Aerosol Impacts on Mixedphase Clouds

GCM studies suggest that if, in addition to mineral dust, hydrophilic black carbon particles are assumed to act as ice nuclei at temperatures between 0° and -35°C, then increases in aerosol number concentration from preindus-trial to present times may have resulted in greater glaciation of supercooled stratiform clouds and an increase in the amount of precipitation via the ice phase. This process could decrease the global mean cloud cover, leading to enhanced absorption of solar radiation. Whether the glaciation effect or the warm cloud lifetime effect is larger depends on the chemical nature of the particles (Lohmann and Diehl 2006).

Simulations of precipitation from single-cell mixed-phase convective clouds suggest a reduction for various background aerosol concentrations when particle concentrations are increased. Khain et al. (2005) postulated that smaller cloud droplets, such as those affected by human activities, would change the thermodynamics of convective clouds. More but smaller droplets would reduce the production of rain in convective clouds. When these droplets freeze, the associated latent heat release would then result in more vigorous convection and more precipitation. In a clean cloud, on the other hand, rain would have depleted the cloud so that less latent heat is released when the cloud glaciates, resulting in less vigorous convection and less precipitation. For a thunderstorm in Florida, in the presence of Saharan dust, the simulated precipitation enhancement lasted only two hours, after which precipitation decreased as compared with clean conditions. This highlights the complexity of the system and indicates that the sign of the global change in precipitation attributable to aerosols is not yet known. Note that microphysical processes can only change the temporal and spatial distribution of precipitation, whereas the total amount of precipitation can only change if evaporation from the surface changes.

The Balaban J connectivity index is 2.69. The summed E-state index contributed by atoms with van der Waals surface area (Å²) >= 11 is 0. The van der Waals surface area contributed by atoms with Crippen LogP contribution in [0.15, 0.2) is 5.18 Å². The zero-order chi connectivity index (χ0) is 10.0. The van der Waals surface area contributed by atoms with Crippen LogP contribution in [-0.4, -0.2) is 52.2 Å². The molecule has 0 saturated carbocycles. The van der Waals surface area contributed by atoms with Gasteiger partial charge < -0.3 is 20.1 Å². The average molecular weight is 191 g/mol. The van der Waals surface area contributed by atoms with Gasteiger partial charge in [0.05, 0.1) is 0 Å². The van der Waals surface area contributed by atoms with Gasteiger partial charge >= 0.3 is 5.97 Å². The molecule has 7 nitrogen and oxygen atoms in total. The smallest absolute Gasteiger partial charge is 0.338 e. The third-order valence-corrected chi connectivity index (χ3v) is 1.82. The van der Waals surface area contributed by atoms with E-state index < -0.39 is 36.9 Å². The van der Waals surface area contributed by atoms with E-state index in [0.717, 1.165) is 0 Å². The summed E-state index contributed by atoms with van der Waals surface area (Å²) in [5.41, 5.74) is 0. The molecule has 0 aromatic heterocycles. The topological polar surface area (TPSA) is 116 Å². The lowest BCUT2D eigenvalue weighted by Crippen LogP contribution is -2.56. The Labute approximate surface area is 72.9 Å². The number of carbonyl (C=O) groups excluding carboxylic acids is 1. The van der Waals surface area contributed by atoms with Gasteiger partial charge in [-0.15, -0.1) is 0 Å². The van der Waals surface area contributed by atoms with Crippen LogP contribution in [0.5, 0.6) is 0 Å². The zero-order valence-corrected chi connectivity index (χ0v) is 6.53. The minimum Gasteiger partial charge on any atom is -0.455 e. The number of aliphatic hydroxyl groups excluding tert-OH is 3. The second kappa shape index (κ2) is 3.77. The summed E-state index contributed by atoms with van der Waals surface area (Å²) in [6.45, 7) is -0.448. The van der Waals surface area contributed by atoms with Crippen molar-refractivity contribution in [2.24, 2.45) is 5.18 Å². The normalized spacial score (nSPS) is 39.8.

0 0

Post a comment